"I propose a theoretical framework for garment construction that is based on studies of body and cloth in mutual interaction," says Rickard Lindqvist. The framework, Kinetic Garment Construction, has been developed through experiments where I have draped cloths on live bodies, in motion. The result enables new types of expression and sophisticated functions of the garment with relation to the body and its movements."
Think about how a tailor normally takes a person's measurements or how pattern pieces are laid out on the cloth. The normal way to do this is by using straight lines. The measurements are generally taken on a body that is standing still, either vertically or horizontally. The pattern pieces are positioned straightly on the cloth.
"Traditionally, we follow a tailoring matrix, an interpretation model of the body that was introduced during the 1800s, alongside industrialisation," says Rickard Lindqvist. "But this matrix, consisting of horizontal and vertical lines, has some clear flaws when it comes to how a moving body interacts with flexible cloths. That is why I have developed a proposal for a different framework."
Follows the body's movements
In concrete terms, Rickard Lindqvist has used a number of different starting points on the body: shoulders and waist. These are the points where garments normally rest or hang. He has draped cloth on living models and tested how the cloth falls. That has then been combined with how the cloth ought to be draped in order to stay in place while at the same time allowing the arms and legs to move freely.
The thesis: Kinetic garment construction – Remarks on the foundations of pattern cutting
By: doctoral student Rickard Lindqvist
At: Swedish School of Textiles, University of Borås
Supervisor: Professor Clemens Thornquist, Swedish School of Textiles
Public defence: 29 April 2015, 10.00, Vestindien B, Textile Fashion Center, Skaraborgsvägen 3A, Borås
Read the thesis online
The garments that are constructed on the basis of this framework can often be cut in one single piece of cloth. This means the direction of the cloth varies with relation to the body and because cloth can be stretchable in certain parts, the degree of flexibility varies, just like the pattern of movements of different body parts varies.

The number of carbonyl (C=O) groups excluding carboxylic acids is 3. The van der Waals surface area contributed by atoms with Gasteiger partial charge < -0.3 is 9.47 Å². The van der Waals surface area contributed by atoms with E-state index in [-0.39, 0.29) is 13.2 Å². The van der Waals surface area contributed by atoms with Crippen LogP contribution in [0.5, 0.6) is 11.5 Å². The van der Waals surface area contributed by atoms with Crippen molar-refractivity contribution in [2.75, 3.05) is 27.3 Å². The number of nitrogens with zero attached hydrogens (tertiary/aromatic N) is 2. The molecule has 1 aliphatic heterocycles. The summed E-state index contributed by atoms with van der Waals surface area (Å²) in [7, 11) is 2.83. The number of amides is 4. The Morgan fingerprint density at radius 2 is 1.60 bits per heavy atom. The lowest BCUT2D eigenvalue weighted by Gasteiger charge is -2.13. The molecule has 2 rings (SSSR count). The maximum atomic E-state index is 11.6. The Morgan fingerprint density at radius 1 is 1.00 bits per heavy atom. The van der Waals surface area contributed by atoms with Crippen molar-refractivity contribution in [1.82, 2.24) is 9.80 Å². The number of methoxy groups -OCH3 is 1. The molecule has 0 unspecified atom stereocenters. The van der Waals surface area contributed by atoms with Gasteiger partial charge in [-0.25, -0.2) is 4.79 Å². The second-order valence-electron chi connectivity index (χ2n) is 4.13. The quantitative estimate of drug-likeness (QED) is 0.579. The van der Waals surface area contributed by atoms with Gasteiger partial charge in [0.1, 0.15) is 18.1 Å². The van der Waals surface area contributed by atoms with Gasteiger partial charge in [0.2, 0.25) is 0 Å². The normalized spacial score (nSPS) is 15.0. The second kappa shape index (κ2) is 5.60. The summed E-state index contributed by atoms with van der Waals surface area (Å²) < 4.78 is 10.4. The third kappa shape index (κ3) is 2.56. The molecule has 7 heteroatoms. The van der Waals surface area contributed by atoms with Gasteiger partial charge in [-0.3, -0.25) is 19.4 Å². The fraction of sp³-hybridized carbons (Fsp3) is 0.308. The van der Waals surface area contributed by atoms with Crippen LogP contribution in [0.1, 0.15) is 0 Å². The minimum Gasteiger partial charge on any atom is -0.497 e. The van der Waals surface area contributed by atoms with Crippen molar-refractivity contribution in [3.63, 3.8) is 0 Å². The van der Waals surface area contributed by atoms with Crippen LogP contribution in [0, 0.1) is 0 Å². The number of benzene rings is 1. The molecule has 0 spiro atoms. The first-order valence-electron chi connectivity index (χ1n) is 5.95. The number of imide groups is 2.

At first glance, a suit jacket made in accordance with Rickard Lindqvist's framework looks like an ordinary suit jacket. But if you look at the seams, you can see it has no shoulder seams and the side seam does not run vertically down the side but is instead curved to the front. The sleeves have a seam with a clear bend for the elbow.
"When you wear these clothes, you notice how they follow the movements of the body differently from what we are used to," says Rickard.
Basic research showing the way forward
Rickard Lindqvist is a qualified gents' tailor and fashion designer and used to have his own brand name. He says that he has always perceived the classical tailoring matrix as being problematic and not working very well but it was hard to pinpoint why.
Earlier attempts to improve the contouring of clothes have often consisted of making adjustments to the tailoring matrix. But now a completely new framework has been created.
The framework is a development of the work done by the French costume designer Genevieve Sevin-Doering. During the 1970s and 80s, she developed ways of cutting garments in one single piece of cloth and then draping the garment around the body. Using her work as a starting point, Rickard Lindqvist has experimented and developed the methods and also formulated a theory about how it works.
"This is a theory that can open up for further developments. I see this as being basic research. I am not proving a thesis but proposing an approach that may lead to other applications. Now it remains to be seen how it can be used and who can use it."
Fig. 1 Traditional tailoring matrix (to the left) and Kinetic Construction matrix (to the right)
Fig. 2 Striped body stocking constructed on the basis of the Kinetic Garment Construction theory, Photo: Daniel Grizelj
Fig. 3 Striped jumpsuit constructed on the basis of the Kinetic Garment Construction theory, Photo: Daniel Grizelj